Most of us are trained from an early age to identify with recognizable symbols. It is the ones who can make a tree look like a tree that often get praise from their elementary art teacher. Those who choose to give trees hands or purple strings etc. are often told “that’s not how a tree looks”. It is easy then to see why so many people quit trying to create imagery at a young age, if what they make doesn’t conform to society’s expectations. However, later in life the educated art world cannot deny the power of color, line, shape and texture to communicate powerful emotions without any recognizable images or symbols what-so-ever. Artists like Pollack and Picasso became famous for their bold use of shape and the wild abandon of dribbles and splatters.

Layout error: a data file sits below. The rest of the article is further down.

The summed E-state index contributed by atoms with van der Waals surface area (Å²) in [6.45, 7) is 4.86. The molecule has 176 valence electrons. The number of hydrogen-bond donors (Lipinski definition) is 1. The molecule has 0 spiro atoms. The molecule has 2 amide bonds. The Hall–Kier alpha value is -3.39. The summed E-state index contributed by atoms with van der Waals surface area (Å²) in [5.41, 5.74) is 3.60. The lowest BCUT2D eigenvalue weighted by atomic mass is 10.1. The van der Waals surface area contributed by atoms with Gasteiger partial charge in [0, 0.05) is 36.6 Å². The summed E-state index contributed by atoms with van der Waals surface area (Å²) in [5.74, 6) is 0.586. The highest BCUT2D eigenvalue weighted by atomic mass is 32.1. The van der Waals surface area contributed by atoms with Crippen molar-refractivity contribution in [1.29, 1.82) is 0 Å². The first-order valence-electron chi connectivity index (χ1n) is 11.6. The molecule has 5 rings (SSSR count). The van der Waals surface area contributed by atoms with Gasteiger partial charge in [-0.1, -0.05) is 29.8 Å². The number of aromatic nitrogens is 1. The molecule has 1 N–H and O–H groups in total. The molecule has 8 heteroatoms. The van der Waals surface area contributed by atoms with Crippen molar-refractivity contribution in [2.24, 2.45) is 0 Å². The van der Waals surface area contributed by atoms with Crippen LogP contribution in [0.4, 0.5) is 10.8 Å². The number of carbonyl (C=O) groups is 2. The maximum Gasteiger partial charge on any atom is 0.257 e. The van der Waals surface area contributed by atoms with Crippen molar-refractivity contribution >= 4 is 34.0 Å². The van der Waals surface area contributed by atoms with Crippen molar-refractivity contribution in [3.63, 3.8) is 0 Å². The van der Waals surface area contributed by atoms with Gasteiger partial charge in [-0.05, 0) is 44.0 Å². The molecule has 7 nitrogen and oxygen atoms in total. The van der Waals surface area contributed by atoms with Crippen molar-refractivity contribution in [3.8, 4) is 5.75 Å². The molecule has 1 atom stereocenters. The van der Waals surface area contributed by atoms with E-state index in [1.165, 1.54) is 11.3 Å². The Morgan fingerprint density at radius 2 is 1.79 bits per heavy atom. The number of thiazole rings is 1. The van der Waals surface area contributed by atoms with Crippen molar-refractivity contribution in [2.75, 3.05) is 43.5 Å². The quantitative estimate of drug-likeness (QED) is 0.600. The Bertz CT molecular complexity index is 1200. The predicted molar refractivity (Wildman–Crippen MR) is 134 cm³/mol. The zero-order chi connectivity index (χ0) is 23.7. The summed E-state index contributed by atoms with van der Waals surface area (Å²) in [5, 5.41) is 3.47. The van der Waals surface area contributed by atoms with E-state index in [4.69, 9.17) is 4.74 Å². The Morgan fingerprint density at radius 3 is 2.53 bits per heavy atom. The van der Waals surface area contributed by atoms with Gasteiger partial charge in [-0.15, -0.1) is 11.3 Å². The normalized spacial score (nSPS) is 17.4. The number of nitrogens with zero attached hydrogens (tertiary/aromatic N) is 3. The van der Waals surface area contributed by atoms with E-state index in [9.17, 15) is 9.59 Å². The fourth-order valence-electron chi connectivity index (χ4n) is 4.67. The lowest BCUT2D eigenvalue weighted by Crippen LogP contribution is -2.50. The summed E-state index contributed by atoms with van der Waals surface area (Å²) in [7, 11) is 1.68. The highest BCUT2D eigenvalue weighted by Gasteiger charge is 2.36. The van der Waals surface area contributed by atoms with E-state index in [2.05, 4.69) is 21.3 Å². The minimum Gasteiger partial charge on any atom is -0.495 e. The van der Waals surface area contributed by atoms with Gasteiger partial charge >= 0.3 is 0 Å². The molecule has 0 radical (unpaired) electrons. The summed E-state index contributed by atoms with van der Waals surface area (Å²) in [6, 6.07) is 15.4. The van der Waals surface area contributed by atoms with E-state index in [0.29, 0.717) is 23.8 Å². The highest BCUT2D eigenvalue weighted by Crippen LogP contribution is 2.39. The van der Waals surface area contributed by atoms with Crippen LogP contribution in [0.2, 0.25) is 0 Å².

This too is an important message for all of us using creative expression for our own growth and healing. Many times I just get out my large pad of paper and start smearing and flinging paint without any idea or intention of subject matter. I just allow myself to revel in the very process itself. Often times my most powerful pieces start out this way. And though I do love the story that symbols evoke, I have learned that sometimes the power of the color and shape and line is enough all by itself.
Try what I call somatic painting and drawing. The goal is to actually feel the process itself in your body and notice how it evokes various emotions. Feel the pressure in your arm and hand and shoulder when you make bold lines across the paper. Let the paint squish between your fingers as you smear it across the page. Take note of how different the mark is when you do it with passion and abandon rather than controlled accuracy and how sumptuous the color can be when the only tool used to apply it is your hand. See what emotions arise as you sit with it and notice when the critic says “a 5 year old could have done that!”. Perhaps the passion of a child is exactly what is needed!